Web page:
reFUNCTIONation suggestion # 48 : May we repent of making everything manageable.

imageMANAGE. Be in charge of, administer, or regulate.

When something is well-managed, people say things like, “That’s a well-oiled machine.” “A place for everything, and everything in its place.” “Tidy and clean and safe and running smoothly.”

Is this something we want said about “church?”

In some ways, maybe yes. For example, if a church family gathers weekly and has a kids ministry, parents appreciate a well-managed kids ministry. Another example might be when a team is sent to serve with mission partners. Those connected to the ones going to serve appreciate knowing that all logistics are well-taken care of.

Don’t take this suggestion in dualistic fashion. It’s not an either / or kind of thing, because some elements of how a church family functions need to be managed well for effectiveness and purpose sake. However, do we need to make everything manageable?

The problem with making everything manageable is that it leaves little room for the mystical.

Before you freak out about the use of the word “mystical,” think about it. Wanting who we are and how we are functioning as the “church” to be described as mystical simply suggests that as we are functioning as Christ’s church, we relate with and experience the supernatural, resurrection-power, beyond-human-effort, only-explained-by-the-movement-of-the-Holy-Spirit, ever-present living God. Don’t you want that?

Here are two vital ways that we should want mystical rather than manageable:

  • in how people are learning and living the ways of Christ
  • in how people are making disciples as they go

Do we want how people are learning and living the ways of Christ to be limited to what human leaders can manage? I don’t!!! We must not make disciples of ourselves. We want to point people to Jesus as their teacher, the same teacher that the leaders themselves have.

And do we want to limit how people are learning and living the ways of Christ to a specific space (a church building) at a specific time (once a week)? I don’t!!! People growing in Christ is hopefully a 168 hour a week experience, which necessitates a process beyond what human leaders can manage.

Most transformational conversations and experiences in the lives of Christ-followers happen between sermons and small groups, not just inside of those times and events.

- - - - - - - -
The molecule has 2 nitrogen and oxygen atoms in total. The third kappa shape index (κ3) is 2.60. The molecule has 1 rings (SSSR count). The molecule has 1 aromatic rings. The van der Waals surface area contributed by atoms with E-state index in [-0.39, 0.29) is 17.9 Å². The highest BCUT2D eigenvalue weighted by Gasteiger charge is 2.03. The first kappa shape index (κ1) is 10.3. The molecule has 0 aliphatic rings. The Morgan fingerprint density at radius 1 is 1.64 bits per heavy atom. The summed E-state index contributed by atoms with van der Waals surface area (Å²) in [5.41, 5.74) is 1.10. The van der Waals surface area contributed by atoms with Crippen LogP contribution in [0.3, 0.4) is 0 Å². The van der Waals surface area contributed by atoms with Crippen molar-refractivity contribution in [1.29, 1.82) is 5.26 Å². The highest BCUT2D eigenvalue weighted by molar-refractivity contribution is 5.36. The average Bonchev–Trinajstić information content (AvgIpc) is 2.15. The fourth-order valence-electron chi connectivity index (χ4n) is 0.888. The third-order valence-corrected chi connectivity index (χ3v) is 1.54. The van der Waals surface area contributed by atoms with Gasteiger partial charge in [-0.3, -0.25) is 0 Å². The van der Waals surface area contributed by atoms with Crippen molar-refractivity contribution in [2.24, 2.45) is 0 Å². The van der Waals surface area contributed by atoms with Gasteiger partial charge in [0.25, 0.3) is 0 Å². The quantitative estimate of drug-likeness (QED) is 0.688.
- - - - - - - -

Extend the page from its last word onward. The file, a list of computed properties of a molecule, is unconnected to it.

Furthermore, if someone is learning and living the ways of Christ, i.e. growing as a disciple of Jesus, then they WILL be compelled to invite others along with them to learn and live the ways of Christ, i.e. make disciples of Jesus.

Do we want how people are making disciples of Jesus to be limited to what church leaders can manage? I don’t!!! If that were the case, then all disciple-making would be limited to the schedule and the teaching and the learning and the relationships of a small handful of people rather than a collective of the entire church family.

Wait. Wait. Re-read that last sentence. Isn’t that the norm for most of those who consider themselves “churched” today? No wonder we don’t see a movement of disciple-making!

“Church” MUST be more than something we invite people to! It is, according to the New Testament! And do you know why it is? Because “church” is not what we are trying to get people to. Christ is.

I understand that “church” is a way people can meet Jesus. However, the New Testament never, ever refers to “church” as a place or event. Therefore, people cannot be invited TO church. They can only be invited ALONG with the church.

This is vital. Why?

Because people best discover Whose they are in Christ by being invited along with others who have and are continuing to discover Whose they are in Christ. While we ourselves are continuing to believe our God-given identity and grow in our Christ-given security and live out our Spirit-directed purpose, we invited others along in hopes of also believing and growing and living in Christ.

That is not easily managed, because it is not manageable. When many Christ-followers are growing as disciples of Jesus and making disciples of Jesus in their daily rhythms and everyday relationships, the learning and experiencing and discovering and loving and living and transforming and sending that happens is not manageable by a small group of leaders.